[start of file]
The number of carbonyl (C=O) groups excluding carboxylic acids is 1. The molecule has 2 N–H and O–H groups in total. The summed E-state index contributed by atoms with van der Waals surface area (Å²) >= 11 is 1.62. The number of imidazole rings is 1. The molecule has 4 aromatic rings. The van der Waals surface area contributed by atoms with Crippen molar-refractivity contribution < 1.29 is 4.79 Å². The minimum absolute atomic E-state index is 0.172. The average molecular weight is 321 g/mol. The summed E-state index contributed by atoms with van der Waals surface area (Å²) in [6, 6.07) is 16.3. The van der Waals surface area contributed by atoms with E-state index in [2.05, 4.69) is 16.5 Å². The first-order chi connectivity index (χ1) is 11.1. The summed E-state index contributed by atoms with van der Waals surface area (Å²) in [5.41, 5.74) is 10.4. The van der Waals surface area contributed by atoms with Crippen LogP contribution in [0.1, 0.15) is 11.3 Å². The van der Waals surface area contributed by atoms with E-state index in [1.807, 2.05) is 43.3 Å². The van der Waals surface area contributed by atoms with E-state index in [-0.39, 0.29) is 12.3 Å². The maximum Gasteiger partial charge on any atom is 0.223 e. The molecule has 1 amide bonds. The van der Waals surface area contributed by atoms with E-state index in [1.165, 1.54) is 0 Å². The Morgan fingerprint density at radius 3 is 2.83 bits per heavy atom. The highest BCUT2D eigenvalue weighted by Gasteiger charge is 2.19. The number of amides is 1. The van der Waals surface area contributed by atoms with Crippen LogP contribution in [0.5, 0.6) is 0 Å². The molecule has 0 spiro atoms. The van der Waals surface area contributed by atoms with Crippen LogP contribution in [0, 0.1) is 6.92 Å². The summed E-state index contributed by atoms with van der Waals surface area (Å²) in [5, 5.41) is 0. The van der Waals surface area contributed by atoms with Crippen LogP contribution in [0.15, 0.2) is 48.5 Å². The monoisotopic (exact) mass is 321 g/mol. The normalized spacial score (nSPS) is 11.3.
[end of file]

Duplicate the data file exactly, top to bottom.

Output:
The number of carbonyl (C=O) groups excluding carboxylic acids is 1. The molecule has 2 N–H and O–H groups in total. The summed E-state index contributed by atoms with van der Waals surface area (Å²) >= 11 is 1.62. The number of imidazole rings is 1. The molecule has 4 aromatic rings. The van der Waals surface area contributed by atoms with Crippen molar-refractivity contribution < 1.29 is 4.79 Å². The minimum absolute atomic E-state index is 0.172. The average molecular weight is 321 g/mol. The summed E-state index contributed by atoms with van der Waals surface area (Å²) in [6, 6.07) is 16.3. The van der Waals surface area contributed by atoms with E-state index in [2.05, 4.69) is 16.5 Å². The first-order chi connectivity index (χ1) is 11.1. The summed E-state index contributed by atoms with van der Waals surface area (Å²) in [5.41, 5.74) is 10.4. The van der Waals surface area contributed by atoms with Crippen LogP contribution in [0.1, 0.15) is 11.3 Å². The van der Waals surface area contributed by atoms with E-state index in [1.807, 2.05) is 43.3 Å². The van der Waals surface area contributed by atoms with E-state index in [-0.39, 0.29) is 12.3 Å². The maximum Gasteiger partial charge on any atom is 0.223 e. The molecule has 1 amide bonds. The van der Waals surface area contributed by atoms with E-state index in [1.165, 1.54) is 0 Å². The Morgan fingerprint density at radius 3 is 2.83 bits per heavy atom. The highest BCUT2D eigenvalue weighted by Gasteiger charge is 2.19. The number of amides is 1. The van der Waals surface area contributed by atoms with Crippen LogP contribution in [0.5, 0.6) is 0 Å². The molecule has 0 spiro atoms. The van der Waals surface area contributed by atoms with Crippen LogP contribution in [0, 0.1) is 6.92 Å². The summed E-state index contributed by atoms with van der Waals surface area (Å²) in [5, 5.41) is 0. The van der Waals surface area contributed by atoms with Crippen LogP contribution in [0.15, 0.2) is 48.5 Å². The monoisotopic (exact) mass is 321 g/mol. The normalized spacial score (nSPS) is 11.3.